Art. Throughout the history of the development of Aegean art, the leading center of artistic culture often shifted from one part of the Aegean world to another. Aegean art is characterized by the development of regional styles and shows influences of ancient Egyptian, Syrian, and Phoenician art. In comparison with the art of the ancient East, it is more secular. Among the remains from the third millennium B.C., of particular interest are the funerary sculptures of the Cyclades—the Cycladic idols—marble statuettes or heads (fragments of statues) of geometricized, austere, monumental form with clearly expressed architectonics (”violin-shaped” figures, nude female statuettes).

Circa the 23rd century B.C., Crete became the leading center of artistic culture, reaching its zenith in the first half of the second millennium B.C. The influence of Cretan art spread to the Cyclades and mainland Greece. The highest achievements of the Cretan architects are the palaces in Cnossus, Phaestos, Mallia, and Kato Zakro, in which the combination of wide horizontal spaces (courts), blocks of two- and three-story chambers, light wells, ramps, and stairways creates the effect of picturesque boundless space and an emotionally rich artistic image permeated with endlessly changing impressions. A unique type of column, one that widens toward the top, was created on Crete. In Cretan fine and decorative applied arts, the ornamental-decorative style of the 20th to 18th centuries B.C., which attained perfection in the painted Kamares ware, was replaced in the 17th and 16th centuries B.C. by a more detailed and straightforward depiction of plants, animals, and people (the frescoes in the palace at Cnossus, vases with representations of sea creatures, and small figurines, toreutic works, and glyptic art). By the late 15th century B.C., probably in connection with the Achaean conquest, conventionality and stylization became more pronounced (the throne room frescoes and the painted stucco relief of a priest-king in the Cnossus Palace and the “palace-style” vase painting).

The art of Achaean Greece reached its zenith in the 17th to 13th centuries B.C. Fortress cities, such as Mycenae and Tiryns, were contructed on hills, with thick walls built in the Cyclopean style from blocks of stone weighing up to 12 tons; such cities had two levels—a lower city, sheltering the surrounding population, and an acropolis, where the ruler’s palace stood. In Achaean residential architecture, palaces and dwellings were built on stone socles of mud brick with wooden trusses, as on Crete; a type of porticoed rectangular building was developed—the megaron—the prototype of the ancient Greek temples in antis. The palace in Pylos (seePYLOS) was excavated more thoroughly than other sites. Of particular interest are the round domed tholos tombs, with a false arch and dromos, including the Treasury of Atreus near Mycenae (14th or 13th century B.C.).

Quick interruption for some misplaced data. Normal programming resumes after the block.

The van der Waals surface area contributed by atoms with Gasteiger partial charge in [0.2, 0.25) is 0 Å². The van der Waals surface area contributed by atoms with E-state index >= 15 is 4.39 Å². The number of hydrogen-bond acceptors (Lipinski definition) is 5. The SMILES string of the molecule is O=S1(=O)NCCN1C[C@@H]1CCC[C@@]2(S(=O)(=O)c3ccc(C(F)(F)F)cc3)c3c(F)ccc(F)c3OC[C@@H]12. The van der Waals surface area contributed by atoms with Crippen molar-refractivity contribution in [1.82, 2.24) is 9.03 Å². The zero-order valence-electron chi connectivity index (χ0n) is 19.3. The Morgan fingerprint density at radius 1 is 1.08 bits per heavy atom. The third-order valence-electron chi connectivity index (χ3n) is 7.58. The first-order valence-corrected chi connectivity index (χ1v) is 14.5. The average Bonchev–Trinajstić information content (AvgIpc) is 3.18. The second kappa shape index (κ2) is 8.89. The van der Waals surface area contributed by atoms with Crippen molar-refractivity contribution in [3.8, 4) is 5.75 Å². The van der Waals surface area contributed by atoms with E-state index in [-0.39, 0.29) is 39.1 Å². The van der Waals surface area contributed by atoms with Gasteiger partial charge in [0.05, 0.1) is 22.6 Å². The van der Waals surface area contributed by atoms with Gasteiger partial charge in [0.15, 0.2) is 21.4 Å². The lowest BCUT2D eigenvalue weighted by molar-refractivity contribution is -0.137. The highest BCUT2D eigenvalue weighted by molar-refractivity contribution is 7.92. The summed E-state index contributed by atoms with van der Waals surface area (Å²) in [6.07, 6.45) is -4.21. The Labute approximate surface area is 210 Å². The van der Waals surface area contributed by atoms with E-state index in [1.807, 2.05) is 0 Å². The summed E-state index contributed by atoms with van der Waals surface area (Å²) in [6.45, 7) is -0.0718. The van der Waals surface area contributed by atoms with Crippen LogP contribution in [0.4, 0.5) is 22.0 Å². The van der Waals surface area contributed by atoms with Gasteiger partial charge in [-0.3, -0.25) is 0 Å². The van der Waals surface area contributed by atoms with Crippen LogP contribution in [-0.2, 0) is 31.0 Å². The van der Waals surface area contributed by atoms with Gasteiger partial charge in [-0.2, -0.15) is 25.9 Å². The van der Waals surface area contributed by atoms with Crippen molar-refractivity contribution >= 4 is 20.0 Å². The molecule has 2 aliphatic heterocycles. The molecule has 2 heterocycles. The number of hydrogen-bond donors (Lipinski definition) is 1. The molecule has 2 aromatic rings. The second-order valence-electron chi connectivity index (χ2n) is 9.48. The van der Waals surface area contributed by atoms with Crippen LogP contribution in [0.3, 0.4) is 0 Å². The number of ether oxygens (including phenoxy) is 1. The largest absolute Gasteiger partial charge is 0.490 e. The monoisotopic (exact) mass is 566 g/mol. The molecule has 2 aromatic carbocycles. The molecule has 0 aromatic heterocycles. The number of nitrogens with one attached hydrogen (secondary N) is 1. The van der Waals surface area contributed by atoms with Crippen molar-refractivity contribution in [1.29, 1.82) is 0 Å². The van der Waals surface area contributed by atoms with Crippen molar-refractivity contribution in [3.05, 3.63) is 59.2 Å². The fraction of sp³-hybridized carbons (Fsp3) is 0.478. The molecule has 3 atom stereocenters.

The fine and decorative applied arts of Achaean Greece were strongly influenced by the art of Crete, especially in the 17th and 16th centuries B.C., judging from the gold and silver articles found in the shaft graves in Mycenae. The regional style is characterized by generalized and austere forms (the reliefs on the superjacent stelae of the shaft graves, the funerary masks, and several vessels found in the graves, including Nestor’s Cup). Achaean art of the 15th to 13th centuries B.C., like Cretan art, devoted considerable attention to man and nature (the frescoes in the palaces in Thebes, Tiryns, Mycenae, and Pylos; vase painting and sculpture), but gravitated toward stable symmetrical forms and generalization (the heraldic composition with the figures of two lions on the relief on the Lion Gate in Mycenae).